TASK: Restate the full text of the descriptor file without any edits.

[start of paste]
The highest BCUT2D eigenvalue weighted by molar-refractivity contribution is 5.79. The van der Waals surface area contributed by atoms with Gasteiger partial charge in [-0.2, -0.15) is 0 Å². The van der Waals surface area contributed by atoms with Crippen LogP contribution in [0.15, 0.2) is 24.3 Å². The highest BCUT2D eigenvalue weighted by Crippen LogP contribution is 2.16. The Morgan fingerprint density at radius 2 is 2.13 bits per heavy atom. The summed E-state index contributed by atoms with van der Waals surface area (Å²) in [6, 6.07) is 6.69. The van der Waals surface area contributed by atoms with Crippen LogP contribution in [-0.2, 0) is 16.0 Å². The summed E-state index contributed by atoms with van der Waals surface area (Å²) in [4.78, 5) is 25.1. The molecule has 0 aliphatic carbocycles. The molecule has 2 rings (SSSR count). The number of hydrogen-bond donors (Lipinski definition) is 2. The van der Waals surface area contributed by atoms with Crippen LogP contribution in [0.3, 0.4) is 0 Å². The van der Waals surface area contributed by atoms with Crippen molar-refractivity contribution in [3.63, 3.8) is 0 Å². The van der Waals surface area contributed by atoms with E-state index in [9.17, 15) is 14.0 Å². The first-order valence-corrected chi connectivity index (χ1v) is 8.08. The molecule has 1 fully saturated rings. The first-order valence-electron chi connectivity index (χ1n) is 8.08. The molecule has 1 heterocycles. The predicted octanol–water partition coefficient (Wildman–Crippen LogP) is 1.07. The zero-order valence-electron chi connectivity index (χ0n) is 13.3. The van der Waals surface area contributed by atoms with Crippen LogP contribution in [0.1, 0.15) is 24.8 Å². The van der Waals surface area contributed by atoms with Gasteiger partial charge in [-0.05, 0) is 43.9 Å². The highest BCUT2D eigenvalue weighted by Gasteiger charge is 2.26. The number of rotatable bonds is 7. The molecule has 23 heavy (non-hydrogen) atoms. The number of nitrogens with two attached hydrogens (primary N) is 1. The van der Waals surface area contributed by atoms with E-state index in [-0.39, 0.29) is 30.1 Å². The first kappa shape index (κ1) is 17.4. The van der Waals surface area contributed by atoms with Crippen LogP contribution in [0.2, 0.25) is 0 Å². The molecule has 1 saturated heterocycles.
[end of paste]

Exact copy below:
The highest BCUT2D eigenvalue weighted by molar-refractivity contribution is 5.79. The van der Waals surface area contributed by atoms with Gasteiger partial charge in [-0.2, -0.15) is 0 Å². The van der Waals surface area contributed by atoms with Crippen LogP contribution in [0.15, 0.2) is 24.3 Å². The highest BCUT2D eigenvalue weighted by Crippen LogP contribution is 2.16. The Morgan fingerprint density at radius 2 is 2.13 bits per heavy atom. The summed E-state index contributed by atoms with van der Waals surface area (Å²) in [6, 6.07) is 6.69. The van der Waals surface area contributed by atoms with Crippen LogP contribution in [-0.2, 0) is 16.0 Å². The summed E-state index contributed by atoms with van der Waals surface area (Å²) in [4.78, 5) is 25.1. The molecule has 0 aliphatic carbocycles. The molecule has 2 rings (SSSR count). The number of hydrogen-bond donors (Lipinski definition) is 2. The van der Waals surface area contributed by atoms with Crippen LogP contribution in [0.3, 0.4) is 0 Å². The van der Waals surface area contributed by atoms with Crippen molar-refractivity contribution in [3.63, 3.8) is 0 Å². The van der Waals surface area contributed by atoms with E-state index in [9.17, 15) is 14.0 Å². The first-order valence-corrected chi connectivity index (χ1v) is 8.08. The molecule has 1 fully saturated rings. The first-order valence-electron chi connectivity index (χ1n) is 8.08. The molecule has 1 heterocycles. The predicted octanol–water partition coefficient (Wildman–Crippen LogP) is 1.07. The zero-order valence-electron chi connectivity index (χ0n) is 13.3. The van der Waals surface area contributed by atoms with Crippen LogP contribution in [0.1, 0.15) is 24.8 Å². The van der Waals surface area contributed by atoms with Gasteiger partial charge in [-0.05, 0) is 43.9 Å². The highest BCUT2D eigenvalue weighted by Gasteiger charge is 2.26. The number of rotatable bonds is 7. The molecule has 23 heavy (non-hydrogen) atoms. The number of nitrogens with two attached hydrogens (primary N) is 1. The van der Waals surface area contributed by atoms with E-state index in [-0.39, 0.29) is 30.1 Å². The first kappa shape index (κ1) is 17.4. The van der Waals surface area contributed by atoms with Crippen LogP contribution in [0.2, 0.25) is 0 Å². The molecule has 1 saturated heterocycles.